Three Strikes Law, gavel
(Photo: steakpinball Flickr)

The California Supreme Court has just issued a 33-page ruling rejecting disgraced journalist Stephen Glass‘s application to practice law in California.

Glass was a young journalist who made a reputation writing gripping “real-life” tales for the New Republic and other publications. In 1998, it was discovered many of his stories, and the memorable characters whose tales he related, were completely fabricated. To make matters worse, he also fabricated evidence that his stories were true.

Glass, now 41, eventually graduated from law school, was rejected by the New York State Bar on moral grounds, then came to California, where he passed the bar exam in 2007. Today’s court ruling is on Glass’s application to practice law in the state. The court rejected the application, ruling that Glass was unfit to practice law despite 12 years of psychotherapy and a record of pro bono work as a law clerk. Here’s the decision’s conclusion (with the full ruling embedded below):

Glass and the witnesses who supported his application stress his talent in the law and his commitment to the profession, and they argue that he has already paid a high enough price for his misdeeds to warrant admission to the bar. They emphasize his personal redemption, but we must recall that what is at stake is not compassion for Glass, who wishes to advance from being a supervised law clerk to enjoying a license to engage in the practice of law on an independent basis. Given our duty to protect the public and maintain the integrity and high standards of the profession, our focus is on the applicant‟s moral fitness to practice law. On this record, the applicant failed to carry his heavy burden of establishing his rehabilitation and current fitness.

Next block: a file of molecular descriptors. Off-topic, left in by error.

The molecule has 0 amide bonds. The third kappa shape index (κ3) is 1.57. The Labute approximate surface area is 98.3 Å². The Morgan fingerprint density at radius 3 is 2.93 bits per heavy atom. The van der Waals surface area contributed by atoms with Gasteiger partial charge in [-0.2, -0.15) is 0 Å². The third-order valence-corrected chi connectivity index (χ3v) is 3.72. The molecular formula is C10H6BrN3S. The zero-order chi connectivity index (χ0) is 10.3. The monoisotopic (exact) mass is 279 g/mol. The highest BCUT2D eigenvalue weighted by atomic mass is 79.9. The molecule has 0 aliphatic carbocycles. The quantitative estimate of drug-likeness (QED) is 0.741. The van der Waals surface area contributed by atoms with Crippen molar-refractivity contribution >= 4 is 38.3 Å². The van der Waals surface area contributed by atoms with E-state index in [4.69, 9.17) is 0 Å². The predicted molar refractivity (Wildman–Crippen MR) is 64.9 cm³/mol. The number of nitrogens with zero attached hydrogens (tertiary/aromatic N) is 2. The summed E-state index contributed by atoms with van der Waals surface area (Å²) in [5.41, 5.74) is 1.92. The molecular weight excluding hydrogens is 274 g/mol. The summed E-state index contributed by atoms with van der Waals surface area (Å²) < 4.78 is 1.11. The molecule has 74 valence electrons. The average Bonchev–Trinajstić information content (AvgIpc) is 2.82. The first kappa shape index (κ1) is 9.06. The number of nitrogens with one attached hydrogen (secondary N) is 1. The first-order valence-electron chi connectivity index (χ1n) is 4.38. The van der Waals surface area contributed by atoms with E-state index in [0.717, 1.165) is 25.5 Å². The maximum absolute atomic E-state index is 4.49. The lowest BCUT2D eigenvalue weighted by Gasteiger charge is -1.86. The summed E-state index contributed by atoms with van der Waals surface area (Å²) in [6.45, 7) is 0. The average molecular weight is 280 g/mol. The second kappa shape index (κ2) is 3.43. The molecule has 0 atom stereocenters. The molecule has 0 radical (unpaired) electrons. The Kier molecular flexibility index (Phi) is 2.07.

Dan Brekke

Dan Brekke is a blogger, reporter and editor for KQED News, responsible for online breaking news coverage of topics ranging from California water issues to the Bay Area's transportation challenges. In a newsroom career that began in Chicago in 1972, Dan has worked as a city and foreign/national editor for The San Francisco Examiner, editor at Wired News, deputy editor at Wired magazine, managing editor at TechTV as well as for several Web startups.

Since joining KQED in 2007, Dan has reported, edited and produced both radio and online features and breaking news pieces. He has shared in two Society of Professional Journalists Norcal Excellence in Journalism awards — for his 2012 reporting on a KQED Science series on water and power in California, and in 2014, for KQED's comprehensive reporting on the south Napa earthquake.

In addition to his 44 years of on-the-job education, Dan is a lifelong student of history and is still pursuing an undergraduate degree.

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